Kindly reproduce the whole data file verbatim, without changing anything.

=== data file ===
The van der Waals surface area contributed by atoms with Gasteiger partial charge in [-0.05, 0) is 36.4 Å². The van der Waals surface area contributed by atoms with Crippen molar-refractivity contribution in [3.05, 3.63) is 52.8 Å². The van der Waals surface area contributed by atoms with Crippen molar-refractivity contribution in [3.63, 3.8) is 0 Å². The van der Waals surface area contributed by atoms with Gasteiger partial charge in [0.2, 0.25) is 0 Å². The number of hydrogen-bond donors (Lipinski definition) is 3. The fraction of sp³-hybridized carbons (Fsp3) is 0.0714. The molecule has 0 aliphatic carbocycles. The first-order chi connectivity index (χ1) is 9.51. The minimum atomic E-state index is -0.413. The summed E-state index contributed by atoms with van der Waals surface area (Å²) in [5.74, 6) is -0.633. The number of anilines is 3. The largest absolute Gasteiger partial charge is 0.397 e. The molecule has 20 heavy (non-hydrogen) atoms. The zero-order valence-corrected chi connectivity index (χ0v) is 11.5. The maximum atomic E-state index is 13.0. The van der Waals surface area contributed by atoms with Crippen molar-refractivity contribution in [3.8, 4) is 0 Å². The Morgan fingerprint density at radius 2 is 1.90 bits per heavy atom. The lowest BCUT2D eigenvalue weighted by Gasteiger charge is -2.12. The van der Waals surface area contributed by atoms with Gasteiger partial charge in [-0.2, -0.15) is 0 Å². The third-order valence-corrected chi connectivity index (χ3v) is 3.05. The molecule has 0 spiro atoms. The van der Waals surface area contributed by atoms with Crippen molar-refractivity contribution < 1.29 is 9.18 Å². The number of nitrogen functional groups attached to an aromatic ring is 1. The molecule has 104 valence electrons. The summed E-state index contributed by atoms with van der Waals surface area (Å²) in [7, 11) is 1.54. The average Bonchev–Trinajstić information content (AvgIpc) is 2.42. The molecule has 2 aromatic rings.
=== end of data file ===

The van der Waals surface area contributed by atoms with Gasteiger partial charge in [-0.05, 0) is 36.4 Å². The van der Waals surface area contributed by atoms with Crippen molar-refractivity contribution in [3.05, 3.63) is 52.8 Å². The van der Waals surface area contributed by atoms with Crippen molar-refractivity contribution in [3.63, 3.8) is 0 Å². The van der Waals surface area contributed by atoms with Gasteiger partial charge in [0.2, 0.25) is 0 Å². The number of hydrogen-bond donors (Lipinski definition) is 3. The fraction of sp³-hybridized carbons (Fsp3) is 0.0714. The molecule has 0 aliphatic carbocycles. The first-order chi connectivity index (χ1) is 9.51. The minimum atomic E-state index is -0.413. The summed E-state index contributed by atoms with van der Waals surface area (Å²) in [5.74, 6) is -0.633. The number of anilines is 3. The largest absolute Gasteiger partial charge is 0.397 e. The molecule has 20 heavy (non-hydrogen) atoms. The zero-order valence-corrected chi connectivity index (χ0v) is 11.5. The maximum atomic E-state index is 13.0. The van der Waals surface area contributed by atoms with Crippen molar-refractivity contribution in [3.8, 4) is 0 Å². The Morgan fingerprint density at radius 2 is 1.90 bits per heavy atom. The lowest BCUT2D eigenvalue weighted by Gasteiger charge is -2.12. The van der Waals surface area contributed by atoms with Gasteiger partial charge in [-0.2, -0.15) is 0 Å². The third-order valence-corrected chi connectivity index (χ3v) is 3.05. The molecule has 0 spiro atoms. The van der Waals surface area contributed by atoms with Crippen molar-refractivity contribution < 1.29 is 9.18 Å². The number of nitrogen functional groups attached to an aromatic ring is 1. The molecule has 104 valence electrons. The summed E-state index contributed by atoms with van der Waals surface area (Å²) in [7, 11) is 1.54. The average Bonchev–Trinajstić information content (AvgIpc) is 2.42. The molecule has 2 aromatic rings.